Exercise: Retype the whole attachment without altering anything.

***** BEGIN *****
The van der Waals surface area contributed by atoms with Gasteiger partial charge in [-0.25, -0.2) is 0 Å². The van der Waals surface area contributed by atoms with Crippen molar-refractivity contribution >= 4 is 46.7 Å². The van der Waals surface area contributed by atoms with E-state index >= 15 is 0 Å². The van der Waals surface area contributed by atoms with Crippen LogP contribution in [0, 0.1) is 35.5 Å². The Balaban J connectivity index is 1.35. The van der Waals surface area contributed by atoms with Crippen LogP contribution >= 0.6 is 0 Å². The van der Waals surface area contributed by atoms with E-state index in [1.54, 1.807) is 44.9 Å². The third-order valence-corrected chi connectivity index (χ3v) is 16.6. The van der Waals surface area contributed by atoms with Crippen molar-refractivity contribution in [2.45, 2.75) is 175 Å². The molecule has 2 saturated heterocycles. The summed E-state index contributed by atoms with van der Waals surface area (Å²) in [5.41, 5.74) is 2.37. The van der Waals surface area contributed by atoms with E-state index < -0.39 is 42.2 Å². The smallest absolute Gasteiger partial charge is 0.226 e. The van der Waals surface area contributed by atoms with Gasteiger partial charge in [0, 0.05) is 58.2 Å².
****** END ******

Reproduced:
The van der Waals surface area contributed by atoms with Gasteiger partial charge in [-0.25, -0.2) is 0 Å². The van der Waals surface area contributed by atoms with Crippen molar-refractivity contribution >= 4 is 46.7 Å². The van der Waals surface area contributed by atoms with E-state index >= 15 is 0 Å². The van der Waals surface area contributed by atoms with Crippen LogP contribution in [0, 0.1) is 35.5 Å². The Balaban J connectivity index is 1.35. The van der Waals surface area contributed by atoms with Crippen LogP contribution >= 0.6 is 0 Å². The van der Waals surface area contributed by atoms with E-state index in [1.54, 1.807) is 44.9 Å². The third-order valence-corrected chi connectivity index (χ3v) is 16.6. The van der Waals surface area contributed by atoms with Crippen molar-refractivity contribution in [2.45, 2.75) is 175 Å². The molecule has 2 saturated heterocycles. The summed E-state index contributed by atoms with van der Waals surface area (Å²) in [5.41, 5.74) is 2.37. The van der Waals surface area contributed by atoms with E-state index < -0.39 is 42.2 Å². The smallest absolute Gasteiger partial charge is 0.226 e. The van der Waals surface area contributed by atoms with Gasteiger partial charge in [0, 0.05) is 58.2 Å².